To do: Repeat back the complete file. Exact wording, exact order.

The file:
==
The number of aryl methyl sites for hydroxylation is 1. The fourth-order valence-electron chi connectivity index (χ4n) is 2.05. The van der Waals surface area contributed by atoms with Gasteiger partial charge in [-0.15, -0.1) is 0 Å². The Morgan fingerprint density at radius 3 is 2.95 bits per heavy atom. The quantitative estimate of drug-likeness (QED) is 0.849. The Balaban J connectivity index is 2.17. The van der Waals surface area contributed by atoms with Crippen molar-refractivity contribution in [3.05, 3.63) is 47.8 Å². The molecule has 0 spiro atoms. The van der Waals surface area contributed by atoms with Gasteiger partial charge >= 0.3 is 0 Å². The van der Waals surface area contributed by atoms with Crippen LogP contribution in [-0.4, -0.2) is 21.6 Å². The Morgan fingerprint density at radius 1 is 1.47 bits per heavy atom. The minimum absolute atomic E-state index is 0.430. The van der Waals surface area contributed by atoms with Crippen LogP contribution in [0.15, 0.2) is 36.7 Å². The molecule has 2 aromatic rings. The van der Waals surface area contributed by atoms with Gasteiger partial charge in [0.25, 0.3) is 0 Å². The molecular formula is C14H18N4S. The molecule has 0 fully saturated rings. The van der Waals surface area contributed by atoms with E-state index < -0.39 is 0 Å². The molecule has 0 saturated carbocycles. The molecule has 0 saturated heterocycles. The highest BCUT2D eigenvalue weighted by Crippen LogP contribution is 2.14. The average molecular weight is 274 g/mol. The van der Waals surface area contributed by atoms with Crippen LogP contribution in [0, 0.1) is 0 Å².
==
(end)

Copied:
The number of aryl methyl sites for hydroxylation is 1. The fourth-order valence-electron chi connectivity index (χ4n) is 2.05. The van der Waals surface area contributed by atoms with Gasteiger partial charge in [-0.15, -0.1) is 0 Å². The Morgan fingerprint density at radius 3 is 2.95 bits per heavy atom. The quantitative estimate of drug-likeness (QED) is 0.849. The Balaban J connectivity index is 2.17. The van der Waals surface area contributed by atoms with Crippen molar-refractivity contribution in [3.05, 3.63) is 47.8 Å². The molecule has 0 spiro atoms. The van der Waals surface area contributed by atoms with Gasteiger partial charge >= 0.3 is 0 Å². The van der Waals surface area contributed by atoms with Crippen LogP contribution in [-0.4, -0.2) is 21.6 Å². The Morgan fingerprint density at radius 1 is 1.47 bits per heavy atom. The minimum absolute atomic E-state index is 0.430. The van der Waals surface area contributed by atoms with Crippen LogP contribution in [0.15, 0.2) is 36.7 Å². The molecule has 2 aromatic rings. The van der Waals surface area contributed by atoms with Gasteiger partial charge in [0.25, 0.3) is 0 Å². The molecular formula is C14H18N4S. The molecule has 0 fully saturated rings. The van der Waals surface area contributed by atoms with E-state index < -0.39 is 0 Å². The molecule has 0 saturated carbocycles. The molecule has 0 saturated heterocycles. The highest BCUT2D eigenvalue weighted by Crippen LogP contribution is 2.14. The average molecular weight is 274 g/mol. The van der Waals surface area contributed by atoms with Crippen LogP contribution in [0, 0.1) is 0 Å².